A first-of-its-kind hybrid-electric powerboat begins its life as stealthily quiet tour boat operating in a cold and remote Arctic archipelago.
Svalbard is a Norwegian archipelago in the Arctic Ocean, about midway between the northern coast of Norway and the North Pole. This is where cold polar air from the north meets mild, wet sea air from the south, creating low pressure, changeable weather, and strong winds, particularly in winter. With the whaling industry long gone, tourism and research are driving industries to support the population of about 2,600.
For the emerging market of exploration tourism, quiet is a key selling point.
"The difference from a traditional boat is the feeling of silence," says Tore Hoem, Adventures Director at Hurtigruten Svalbard, a world leader among ecologically sustainable expedition cruises. "In electric mode, you can hear the sound of the glacier ice in the water, the breath of walruses. It will allow us to offer a truly unique experience to our customers."
Hurtigruten recently partnered with Volvo Penta to launch a new state-of-the-art vessel with a goal to change how tourists experience the natural wonders of Svalbard and its breathtaking seascapes, landscapes, and unique natural wildlife — which includes polar bears, puffins, seals, walrus, and a variety of whales.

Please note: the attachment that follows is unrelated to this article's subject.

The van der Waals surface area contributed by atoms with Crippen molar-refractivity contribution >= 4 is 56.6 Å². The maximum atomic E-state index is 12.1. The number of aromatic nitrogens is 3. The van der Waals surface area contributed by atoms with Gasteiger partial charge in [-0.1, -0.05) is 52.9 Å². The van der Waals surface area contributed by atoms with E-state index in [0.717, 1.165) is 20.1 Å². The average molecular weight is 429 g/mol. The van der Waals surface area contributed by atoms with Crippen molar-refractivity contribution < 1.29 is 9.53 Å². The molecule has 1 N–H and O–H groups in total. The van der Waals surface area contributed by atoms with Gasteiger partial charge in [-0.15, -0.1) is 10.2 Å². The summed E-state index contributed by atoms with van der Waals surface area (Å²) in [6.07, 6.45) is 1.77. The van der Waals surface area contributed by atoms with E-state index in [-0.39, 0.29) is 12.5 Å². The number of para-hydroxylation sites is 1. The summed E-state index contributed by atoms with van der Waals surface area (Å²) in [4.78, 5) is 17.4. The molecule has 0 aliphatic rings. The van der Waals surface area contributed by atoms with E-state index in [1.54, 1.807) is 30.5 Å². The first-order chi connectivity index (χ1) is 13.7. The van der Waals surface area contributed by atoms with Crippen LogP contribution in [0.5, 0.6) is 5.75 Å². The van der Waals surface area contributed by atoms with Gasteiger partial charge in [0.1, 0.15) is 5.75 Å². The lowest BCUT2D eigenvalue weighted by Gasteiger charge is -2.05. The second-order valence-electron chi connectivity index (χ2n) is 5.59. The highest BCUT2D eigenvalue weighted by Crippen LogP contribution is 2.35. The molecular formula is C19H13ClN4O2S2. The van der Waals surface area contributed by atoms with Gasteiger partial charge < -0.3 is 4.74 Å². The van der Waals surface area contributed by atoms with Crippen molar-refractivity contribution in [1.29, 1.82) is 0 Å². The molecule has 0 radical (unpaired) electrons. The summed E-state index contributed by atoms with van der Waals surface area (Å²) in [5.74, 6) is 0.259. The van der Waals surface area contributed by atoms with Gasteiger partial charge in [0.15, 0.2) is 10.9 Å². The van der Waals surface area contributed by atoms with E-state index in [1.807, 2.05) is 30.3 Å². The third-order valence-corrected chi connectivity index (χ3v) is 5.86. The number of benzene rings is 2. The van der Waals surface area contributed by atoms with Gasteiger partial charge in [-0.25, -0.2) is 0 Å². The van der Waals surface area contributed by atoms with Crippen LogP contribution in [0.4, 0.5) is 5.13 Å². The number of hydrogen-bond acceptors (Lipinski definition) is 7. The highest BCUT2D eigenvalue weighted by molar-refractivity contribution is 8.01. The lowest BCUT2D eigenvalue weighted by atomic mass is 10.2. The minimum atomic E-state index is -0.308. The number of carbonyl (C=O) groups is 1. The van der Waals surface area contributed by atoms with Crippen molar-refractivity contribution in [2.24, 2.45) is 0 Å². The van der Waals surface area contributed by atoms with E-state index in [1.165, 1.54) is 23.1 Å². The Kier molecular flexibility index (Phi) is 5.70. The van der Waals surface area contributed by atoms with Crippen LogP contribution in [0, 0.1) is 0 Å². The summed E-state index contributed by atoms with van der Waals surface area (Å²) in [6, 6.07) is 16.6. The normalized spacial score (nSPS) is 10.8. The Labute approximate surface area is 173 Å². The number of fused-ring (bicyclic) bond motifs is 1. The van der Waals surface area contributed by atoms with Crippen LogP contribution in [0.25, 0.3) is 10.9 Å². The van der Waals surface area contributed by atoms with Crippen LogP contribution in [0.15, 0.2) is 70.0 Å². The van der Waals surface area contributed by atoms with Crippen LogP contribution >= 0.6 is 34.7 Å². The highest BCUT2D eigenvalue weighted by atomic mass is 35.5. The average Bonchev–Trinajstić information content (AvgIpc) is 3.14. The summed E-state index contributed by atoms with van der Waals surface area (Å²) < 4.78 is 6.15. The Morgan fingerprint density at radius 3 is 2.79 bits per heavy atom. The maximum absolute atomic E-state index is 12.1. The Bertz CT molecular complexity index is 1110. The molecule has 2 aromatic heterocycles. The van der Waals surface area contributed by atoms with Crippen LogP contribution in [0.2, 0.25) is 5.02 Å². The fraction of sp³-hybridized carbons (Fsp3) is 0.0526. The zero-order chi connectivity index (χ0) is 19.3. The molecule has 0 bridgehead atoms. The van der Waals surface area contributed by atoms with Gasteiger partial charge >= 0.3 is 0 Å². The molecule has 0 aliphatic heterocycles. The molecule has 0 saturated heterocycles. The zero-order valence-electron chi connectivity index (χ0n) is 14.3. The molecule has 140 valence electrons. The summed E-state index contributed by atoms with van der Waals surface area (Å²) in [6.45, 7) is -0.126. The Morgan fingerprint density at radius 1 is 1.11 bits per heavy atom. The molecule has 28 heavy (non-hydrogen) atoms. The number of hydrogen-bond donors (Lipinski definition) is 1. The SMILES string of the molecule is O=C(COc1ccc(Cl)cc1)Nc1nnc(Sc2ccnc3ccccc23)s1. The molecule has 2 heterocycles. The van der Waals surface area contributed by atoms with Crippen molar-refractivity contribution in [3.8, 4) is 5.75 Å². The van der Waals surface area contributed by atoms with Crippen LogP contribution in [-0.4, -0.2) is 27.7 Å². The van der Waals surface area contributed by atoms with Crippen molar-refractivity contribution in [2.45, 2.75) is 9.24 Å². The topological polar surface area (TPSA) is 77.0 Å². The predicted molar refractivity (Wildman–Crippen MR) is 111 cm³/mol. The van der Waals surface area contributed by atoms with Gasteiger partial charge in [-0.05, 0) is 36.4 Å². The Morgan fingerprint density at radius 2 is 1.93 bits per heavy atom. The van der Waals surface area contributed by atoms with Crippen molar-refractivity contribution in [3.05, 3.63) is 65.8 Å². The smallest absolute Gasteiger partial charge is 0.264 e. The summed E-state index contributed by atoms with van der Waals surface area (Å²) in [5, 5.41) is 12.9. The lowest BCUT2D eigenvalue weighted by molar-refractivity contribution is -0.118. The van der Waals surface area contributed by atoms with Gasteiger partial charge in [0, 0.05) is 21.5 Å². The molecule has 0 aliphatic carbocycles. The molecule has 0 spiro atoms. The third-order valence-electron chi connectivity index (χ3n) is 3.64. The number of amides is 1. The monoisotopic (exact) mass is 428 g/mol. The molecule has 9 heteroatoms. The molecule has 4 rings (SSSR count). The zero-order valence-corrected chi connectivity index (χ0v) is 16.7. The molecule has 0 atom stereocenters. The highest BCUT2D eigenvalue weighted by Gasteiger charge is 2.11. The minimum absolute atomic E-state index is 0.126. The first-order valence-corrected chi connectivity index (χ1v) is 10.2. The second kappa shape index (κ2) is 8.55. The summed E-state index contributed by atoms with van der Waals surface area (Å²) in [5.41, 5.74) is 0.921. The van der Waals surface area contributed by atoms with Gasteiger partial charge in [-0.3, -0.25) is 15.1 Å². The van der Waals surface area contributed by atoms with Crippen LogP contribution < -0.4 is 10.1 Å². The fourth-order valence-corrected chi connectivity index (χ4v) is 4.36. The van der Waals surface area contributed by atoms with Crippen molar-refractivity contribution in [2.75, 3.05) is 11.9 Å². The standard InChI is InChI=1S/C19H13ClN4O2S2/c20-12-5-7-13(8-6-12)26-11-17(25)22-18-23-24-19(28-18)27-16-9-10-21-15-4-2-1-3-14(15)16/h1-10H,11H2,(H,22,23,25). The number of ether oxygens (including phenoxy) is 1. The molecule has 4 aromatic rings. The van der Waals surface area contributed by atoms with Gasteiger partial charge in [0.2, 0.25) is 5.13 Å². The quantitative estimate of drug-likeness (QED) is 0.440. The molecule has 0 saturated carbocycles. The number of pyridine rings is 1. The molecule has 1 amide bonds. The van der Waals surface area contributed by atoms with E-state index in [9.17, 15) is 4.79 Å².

The result is the Marell M15, an enclosed cabin powerboat designed for high-speed performance in heavy seas, powered by Volvo Penta twin D4-320 DPI Aquamatic hybrid-electric engines. The vessel Kvitbjørn ("Polar Bear") is now in operation for sightseeing tours in Svalbard during the high season (May–October). The vessel boasts a top speed of 30 knots, a cruising speed of 24 knots, and a range of 500 nautical miles.
"We are so excited to see this vessel go into operation," says Johan Inden, President of the Volvo Penta Marine Business Unit. "We see electromobility as an enabler for many marine commercial operations — that have short, dedicated journeys — as our industry strives towards a zero CO2 emissions future."